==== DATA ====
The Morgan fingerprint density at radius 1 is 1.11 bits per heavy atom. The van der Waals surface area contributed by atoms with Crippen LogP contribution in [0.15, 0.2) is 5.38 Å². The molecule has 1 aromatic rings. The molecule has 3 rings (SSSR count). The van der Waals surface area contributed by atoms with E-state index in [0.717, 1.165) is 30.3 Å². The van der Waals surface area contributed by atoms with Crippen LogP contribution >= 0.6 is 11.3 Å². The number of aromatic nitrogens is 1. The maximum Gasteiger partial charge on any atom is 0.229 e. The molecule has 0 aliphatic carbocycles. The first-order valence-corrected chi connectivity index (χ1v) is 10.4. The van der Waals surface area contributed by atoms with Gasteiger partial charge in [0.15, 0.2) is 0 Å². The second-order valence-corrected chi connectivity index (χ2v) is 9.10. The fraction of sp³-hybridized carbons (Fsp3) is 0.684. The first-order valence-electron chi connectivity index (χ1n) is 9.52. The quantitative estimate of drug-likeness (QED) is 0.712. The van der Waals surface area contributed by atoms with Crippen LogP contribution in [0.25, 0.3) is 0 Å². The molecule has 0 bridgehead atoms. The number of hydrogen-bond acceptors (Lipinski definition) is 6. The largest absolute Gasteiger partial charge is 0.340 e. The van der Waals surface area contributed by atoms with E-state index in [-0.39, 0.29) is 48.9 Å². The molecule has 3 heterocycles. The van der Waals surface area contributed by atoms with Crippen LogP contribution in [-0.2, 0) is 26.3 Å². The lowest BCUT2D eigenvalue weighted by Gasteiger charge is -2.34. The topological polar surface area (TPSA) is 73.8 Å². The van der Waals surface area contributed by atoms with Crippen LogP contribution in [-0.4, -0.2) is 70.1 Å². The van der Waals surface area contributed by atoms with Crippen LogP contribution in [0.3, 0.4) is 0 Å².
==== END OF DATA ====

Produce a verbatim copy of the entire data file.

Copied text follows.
The Morgan fingerprint density at radius 1 is 1.11 bits per heavy atom. The van der Waals surface area contributed by atoms with Crippen LogP contribution in [0.15, 0.2) is 5.38 Å². The molecule has 1 aromatic rings. The molecule has 3 rings (SSSR count). The van der Waals surface area contributed by atoms with E-state index in [0.717, 1.165) is 30.3 Å². The van der Waals surface area contributed by atoms with Crippen LogP contribution >= 0.6 is 11.3 Å². The number of aromatic nitrogens is 1. The maximum Gasteiger partial charge on any atom is 0.229 e. The molecule has 0 aliphatic carbocycles. The first-order valence-corrected chi connectivity index (χ1v) is 10.4. The van der Waals surface area contributed by atoms with Gasteiger partial charge in [0.15, 0.2) is 0 Å². The second-order valence-corrected chi connectivity index (χ2v) is 9.10. The fraction of sp³-hybridized carbons (Fsp3) is 0.684. The first-order valence-electron chi connectivity index (χ1n) is 9.52. The quantitative estimate of drug-likeness (QED) is 0.712. The van der Waals surface area contributed by atoms with Crippen LogP contribution in [0.25, 0.3) is 0 Å². The molecule has 0 bridgehead atoms. The number of hydrogen-bond acceptors (Lipinski definition) is 6. The largest absolute Gasteiger partial charge is 0.340 e. The van der Waals surface area contributed by atoms with E-state index in [-0.39, 0.29) is 48.9 Å². The molecule has 3 heterocycles. The van der Waals surface area contributed by atoms with Crippen LogP contribution in [-0.2, 0) is 26.3 Å². The lowest BCUT2D eigenvalue weighted by Gasteiger charge is -2.34. The topological polar surface area (TPSA) is 73.8 Å². The van der Waals surface area contributed by atoms with Crippen LogP contribution in [-0.4, -0.2) is 70.1 Å². The van der Waals surface area contributed by atoms with Crippen LogP contribution in [0.3, 0.4) is 0 Å².